Monday, March 03, 2008

Cricket Simplified --> Duckworth-Lewis System

The Duckworth/Lewis system was invented by two statisticians, Frank Duckworth and Tony Lewis in an attempt to solve the perennial problem of creating a fair target for the side batting second in a limited-overs match shortened by the weather.
At its simplest, the problem is this. If the side batting first in a 50-over match makes 250 runs, the target for the side batting second is 250 to tie, 251 to win. Their average run-rate must therefore exceed 5 per over if they are to win in a full 50 overs. But if rain or bad light stops further play after only 20 overs, during which the second side score 101 runs, then comparing average run-rates would make the second side the winner. But if they had lost nine wickets in gaining those 101 runs, then few would give much for their chances in an uninterrupted 50 overs. So the old average-run rate system gave an unfair advantage to the side batting second if the number of overs was reduced. They could blaze away without worrying too much about losing wickets. Other variants were tried, such as basing the target on the best overs of the side batting first, but this was unfair to the side batting second.
Enter Messrs Duckworth and Lewis, who studied the performances in a great number of limited overs matches, and concluded that the factor to take into account was what they called the "resources" available to each side. The resources depend on the number of wickets lost and the number of balls remaining to be bowled.
So at the start of a 50-over innings, the batting side have
100% of their resources available. With 40 overs remaining, the resources would be 90.3% if no wickets had been lost, down to 7.6% if 9 wickets had fallen, as shown in the table below. The full Duckworth/Lewis tables go down to the resources available after each individual ball has been bowled, but for purposes of explanation we will stick to units of 10 complete overs here.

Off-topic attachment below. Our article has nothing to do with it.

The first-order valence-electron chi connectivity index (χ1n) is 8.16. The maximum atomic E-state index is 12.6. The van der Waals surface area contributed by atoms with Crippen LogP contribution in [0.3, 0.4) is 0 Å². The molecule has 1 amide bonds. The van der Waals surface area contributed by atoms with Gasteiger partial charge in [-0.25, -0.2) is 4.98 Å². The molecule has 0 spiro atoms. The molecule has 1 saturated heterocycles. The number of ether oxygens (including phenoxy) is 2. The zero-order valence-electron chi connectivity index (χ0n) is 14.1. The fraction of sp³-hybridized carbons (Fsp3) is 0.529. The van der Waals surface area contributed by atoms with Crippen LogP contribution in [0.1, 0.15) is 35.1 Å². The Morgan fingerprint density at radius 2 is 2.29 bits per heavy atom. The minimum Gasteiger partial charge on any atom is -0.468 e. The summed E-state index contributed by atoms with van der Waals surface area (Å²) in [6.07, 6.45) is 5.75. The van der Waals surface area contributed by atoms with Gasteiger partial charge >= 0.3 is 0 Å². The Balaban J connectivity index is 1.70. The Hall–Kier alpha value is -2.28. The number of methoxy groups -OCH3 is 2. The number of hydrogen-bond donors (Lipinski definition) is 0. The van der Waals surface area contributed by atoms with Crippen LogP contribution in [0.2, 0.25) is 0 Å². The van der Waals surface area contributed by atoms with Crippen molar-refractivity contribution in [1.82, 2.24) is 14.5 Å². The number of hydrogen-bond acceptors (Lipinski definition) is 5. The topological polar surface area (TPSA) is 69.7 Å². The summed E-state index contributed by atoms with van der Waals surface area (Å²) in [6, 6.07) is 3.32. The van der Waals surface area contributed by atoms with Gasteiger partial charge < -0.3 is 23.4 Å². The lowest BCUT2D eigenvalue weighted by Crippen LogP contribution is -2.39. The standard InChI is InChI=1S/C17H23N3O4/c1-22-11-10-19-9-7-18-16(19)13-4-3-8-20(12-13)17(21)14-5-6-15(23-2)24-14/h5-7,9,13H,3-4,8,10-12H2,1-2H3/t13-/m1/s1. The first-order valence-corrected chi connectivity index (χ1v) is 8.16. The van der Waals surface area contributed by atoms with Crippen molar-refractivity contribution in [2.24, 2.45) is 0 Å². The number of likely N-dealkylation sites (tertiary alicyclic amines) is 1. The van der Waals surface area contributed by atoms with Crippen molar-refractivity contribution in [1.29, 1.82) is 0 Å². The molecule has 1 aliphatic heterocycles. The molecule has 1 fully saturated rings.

With 30 overs remaining, the table gives 77.1% of resources remaining if no wickets have been lost (in other words, on average the team would be expected to make 77.1% of their total score in the remaing overs), down to 7.6% again if nine wickets have fallen. So our team chasing 250, having scored 101 after 20 overs when rain stops play would lose 77.1% of their potential resources to rain if no wickets had fallen, leaving them with 100% - 77.1% = 22.9% resources used.So they should be expected to have scored 22.9% of the first innings score, and their target to tie the match would be 22.9% of 250, which is 57.25 rounded down to 57 to tie, and hence 58 to win. So 101 for no wicket after 20 overs would be a winning score. But if they had lost 4 wickets then their resources lost would be 54.9%, and their resources used would be 45.1%. So the target to tie the match would be 45.1% of 250 = 112.75, rounded down to 112. So 101 for four wickets or more down would be a losing score.
If only things, and the weather were that simple. Either innings could be interrupted, possibly several times, or cut short.But the Duckworth/Lewis system can cope with anything the weather can throw at a game.